• Not say goodnight to Ben at two in the afternoon, as an implied signal to not speak to him again until the next day.
  • Stay up until three or later and then sleep through most of the next day.  (Well, maybe he does do this, though I doubt Ben would care).
  • Yell at Ben (or ignore him) when he reminds him to do something for the fiftieth time (like write thank-you notes to his grandparents who sent him something for his birthday in mid-November).
  • Say yes do a request he has no intention of fulfilling, like, “I want you to find some community service work to do on Christmas Day.”  
  • Let his room pile high with once-worn clothes, that don’t get put in the laundry basket or in a drawer.
  • Play music that Ben doesn’t like, loud and frequently.
  • Order Ben around, with demands like, “Get me some Coke.”  Or “Go in the other room.”  Or, “Where did you hide my phone? “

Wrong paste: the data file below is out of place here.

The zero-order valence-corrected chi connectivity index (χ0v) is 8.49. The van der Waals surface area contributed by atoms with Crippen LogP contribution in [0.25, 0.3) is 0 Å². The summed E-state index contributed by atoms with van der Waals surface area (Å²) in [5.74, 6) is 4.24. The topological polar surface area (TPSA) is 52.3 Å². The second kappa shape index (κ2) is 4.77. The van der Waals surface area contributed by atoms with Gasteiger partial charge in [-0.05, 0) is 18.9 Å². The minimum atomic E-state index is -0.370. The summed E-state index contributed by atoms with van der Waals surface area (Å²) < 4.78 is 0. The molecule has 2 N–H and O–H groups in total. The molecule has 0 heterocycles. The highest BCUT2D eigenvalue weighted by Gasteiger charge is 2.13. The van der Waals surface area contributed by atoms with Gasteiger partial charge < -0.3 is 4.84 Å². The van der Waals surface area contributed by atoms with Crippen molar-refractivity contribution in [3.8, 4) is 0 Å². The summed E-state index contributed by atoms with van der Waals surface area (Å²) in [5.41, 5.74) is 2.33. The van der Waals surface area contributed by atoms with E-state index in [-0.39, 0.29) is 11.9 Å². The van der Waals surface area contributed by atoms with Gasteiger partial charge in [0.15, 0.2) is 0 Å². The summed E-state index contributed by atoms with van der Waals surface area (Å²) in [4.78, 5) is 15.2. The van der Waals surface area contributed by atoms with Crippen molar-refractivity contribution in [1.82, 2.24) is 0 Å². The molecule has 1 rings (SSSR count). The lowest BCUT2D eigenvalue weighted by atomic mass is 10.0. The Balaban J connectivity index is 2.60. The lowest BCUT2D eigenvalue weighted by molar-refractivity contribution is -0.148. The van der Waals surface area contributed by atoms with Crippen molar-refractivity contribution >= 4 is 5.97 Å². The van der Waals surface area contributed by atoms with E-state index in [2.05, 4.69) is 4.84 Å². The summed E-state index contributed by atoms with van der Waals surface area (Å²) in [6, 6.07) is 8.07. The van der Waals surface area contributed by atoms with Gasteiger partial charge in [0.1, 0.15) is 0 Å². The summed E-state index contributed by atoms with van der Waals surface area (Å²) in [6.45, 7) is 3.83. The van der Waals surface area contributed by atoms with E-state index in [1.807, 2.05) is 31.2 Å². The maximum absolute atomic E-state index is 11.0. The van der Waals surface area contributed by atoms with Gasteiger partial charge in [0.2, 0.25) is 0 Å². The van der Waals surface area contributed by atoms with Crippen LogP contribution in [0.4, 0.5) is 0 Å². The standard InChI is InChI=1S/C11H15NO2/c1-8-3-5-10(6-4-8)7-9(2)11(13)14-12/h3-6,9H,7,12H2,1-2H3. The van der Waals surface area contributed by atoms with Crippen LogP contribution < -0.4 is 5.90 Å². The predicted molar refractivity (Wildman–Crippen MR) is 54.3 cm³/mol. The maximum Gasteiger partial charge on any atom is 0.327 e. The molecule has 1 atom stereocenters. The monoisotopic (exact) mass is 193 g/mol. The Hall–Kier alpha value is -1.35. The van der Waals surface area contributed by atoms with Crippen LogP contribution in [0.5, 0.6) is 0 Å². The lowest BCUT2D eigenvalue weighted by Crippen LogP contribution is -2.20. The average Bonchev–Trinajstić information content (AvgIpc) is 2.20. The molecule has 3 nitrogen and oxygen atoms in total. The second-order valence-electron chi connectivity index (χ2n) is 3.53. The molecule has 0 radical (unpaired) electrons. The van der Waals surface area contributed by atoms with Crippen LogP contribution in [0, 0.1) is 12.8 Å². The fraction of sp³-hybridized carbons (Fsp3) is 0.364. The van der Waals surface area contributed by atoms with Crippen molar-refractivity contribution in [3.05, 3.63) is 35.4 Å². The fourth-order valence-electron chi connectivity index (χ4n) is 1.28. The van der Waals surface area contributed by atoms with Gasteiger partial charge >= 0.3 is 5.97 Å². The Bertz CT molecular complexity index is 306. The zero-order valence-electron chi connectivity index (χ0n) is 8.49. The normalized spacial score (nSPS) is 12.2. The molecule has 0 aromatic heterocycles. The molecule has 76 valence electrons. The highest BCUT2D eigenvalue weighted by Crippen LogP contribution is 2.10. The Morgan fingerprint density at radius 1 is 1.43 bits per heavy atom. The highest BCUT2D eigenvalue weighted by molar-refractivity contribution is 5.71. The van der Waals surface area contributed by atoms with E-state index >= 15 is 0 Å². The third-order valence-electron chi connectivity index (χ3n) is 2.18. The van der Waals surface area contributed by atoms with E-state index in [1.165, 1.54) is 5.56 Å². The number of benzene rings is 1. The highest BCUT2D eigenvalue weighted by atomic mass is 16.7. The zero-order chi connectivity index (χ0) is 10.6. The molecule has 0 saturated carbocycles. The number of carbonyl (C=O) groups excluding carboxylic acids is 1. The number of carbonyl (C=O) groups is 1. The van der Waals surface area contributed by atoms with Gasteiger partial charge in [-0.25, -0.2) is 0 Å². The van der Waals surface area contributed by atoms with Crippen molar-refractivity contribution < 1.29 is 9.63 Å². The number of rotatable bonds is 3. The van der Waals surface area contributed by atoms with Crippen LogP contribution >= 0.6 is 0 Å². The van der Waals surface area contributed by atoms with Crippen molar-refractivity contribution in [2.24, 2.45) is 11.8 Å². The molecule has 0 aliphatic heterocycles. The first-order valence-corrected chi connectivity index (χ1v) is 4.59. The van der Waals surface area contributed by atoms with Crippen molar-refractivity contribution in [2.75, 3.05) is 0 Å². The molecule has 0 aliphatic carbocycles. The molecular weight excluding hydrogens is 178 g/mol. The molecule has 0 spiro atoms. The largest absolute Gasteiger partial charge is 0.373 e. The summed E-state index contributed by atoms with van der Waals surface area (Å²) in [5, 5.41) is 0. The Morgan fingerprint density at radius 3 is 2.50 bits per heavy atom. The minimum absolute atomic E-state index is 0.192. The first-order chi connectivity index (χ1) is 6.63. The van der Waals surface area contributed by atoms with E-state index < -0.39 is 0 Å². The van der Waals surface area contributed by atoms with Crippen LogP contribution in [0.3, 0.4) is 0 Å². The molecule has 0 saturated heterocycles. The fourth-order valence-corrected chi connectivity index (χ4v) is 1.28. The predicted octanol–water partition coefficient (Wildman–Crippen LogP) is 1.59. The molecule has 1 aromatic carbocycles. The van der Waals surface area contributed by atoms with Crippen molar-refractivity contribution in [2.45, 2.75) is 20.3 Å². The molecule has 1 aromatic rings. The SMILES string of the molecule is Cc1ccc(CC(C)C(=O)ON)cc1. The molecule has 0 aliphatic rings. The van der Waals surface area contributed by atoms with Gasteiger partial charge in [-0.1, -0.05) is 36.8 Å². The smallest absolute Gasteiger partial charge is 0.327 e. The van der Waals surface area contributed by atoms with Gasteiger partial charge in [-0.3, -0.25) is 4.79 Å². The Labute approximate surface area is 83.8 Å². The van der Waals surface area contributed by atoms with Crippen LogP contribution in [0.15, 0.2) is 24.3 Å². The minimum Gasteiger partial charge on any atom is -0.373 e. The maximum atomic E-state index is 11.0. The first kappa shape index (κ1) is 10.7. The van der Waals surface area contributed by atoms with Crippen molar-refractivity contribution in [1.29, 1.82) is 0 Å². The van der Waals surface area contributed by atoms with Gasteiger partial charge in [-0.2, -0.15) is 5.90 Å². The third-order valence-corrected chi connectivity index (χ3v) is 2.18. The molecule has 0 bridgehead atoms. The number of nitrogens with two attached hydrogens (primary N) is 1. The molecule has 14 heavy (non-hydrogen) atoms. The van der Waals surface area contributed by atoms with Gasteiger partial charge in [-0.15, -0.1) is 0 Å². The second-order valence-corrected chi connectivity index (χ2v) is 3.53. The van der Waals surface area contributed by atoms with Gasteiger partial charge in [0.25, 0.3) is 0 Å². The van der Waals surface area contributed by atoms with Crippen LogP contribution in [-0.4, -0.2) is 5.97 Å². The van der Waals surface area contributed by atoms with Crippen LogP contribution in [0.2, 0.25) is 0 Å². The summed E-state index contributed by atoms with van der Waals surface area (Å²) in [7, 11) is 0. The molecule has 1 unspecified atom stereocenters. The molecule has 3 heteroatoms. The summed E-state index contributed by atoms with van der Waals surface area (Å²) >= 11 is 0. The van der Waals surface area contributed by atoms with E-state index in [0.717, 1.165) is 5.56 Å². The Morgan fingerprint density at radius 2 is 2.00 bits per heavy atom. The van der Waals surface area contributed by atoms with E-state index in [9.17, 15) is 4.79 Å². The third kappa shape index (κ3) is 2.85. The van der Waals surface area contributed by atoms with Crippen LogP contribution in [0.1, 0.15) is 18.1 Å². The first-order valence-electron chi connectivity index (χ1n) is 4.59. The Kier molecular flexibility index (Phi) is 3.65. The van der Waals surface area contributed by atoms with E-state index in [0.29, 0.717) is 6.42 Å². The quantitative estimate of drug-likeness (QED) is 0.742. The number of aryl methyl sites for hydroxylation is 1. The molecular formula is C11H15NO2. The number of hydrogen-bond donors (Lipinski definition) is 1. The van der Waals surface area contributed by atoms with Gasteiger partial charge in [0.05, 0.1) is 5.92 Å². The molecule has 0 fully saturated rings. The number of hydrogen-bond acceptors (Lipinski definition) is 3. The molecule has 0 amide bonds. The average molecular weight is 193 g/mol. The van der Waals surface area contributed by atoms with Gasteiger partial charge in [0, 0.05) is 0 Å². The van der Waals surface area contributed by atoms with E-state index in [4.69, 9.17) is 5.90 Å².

• Issue dog commands, such as, “Stay,” if he doesn’t want me to come out of my room, or “Good Girl,” when I don’t. 

Yes, I bet Ben is a more tolerant roommate.  But still, my home is better with my son in it.

stayin' alive (m)

I wake up on December 24th, Christmas Eve morning, and the house is lit like a tree.  Harrison decides not to wait until evening to put me in the mood for Christmas.  I've been a bitch on wheels this past week, obsessing over the small stuff (UPS, etc).  I decide to take a cue from my son and embrace the holiday spirit.

At 8 a.m., I head to the new, deluxe Whole Foods market to pick up the dessert I ordered and get the veggies for the salad.  There, in the cheese aisle, I run into my former VP of Finance and we give each other a big hug.  He looks great and says I do, too.  This, definitely makes me feel happy.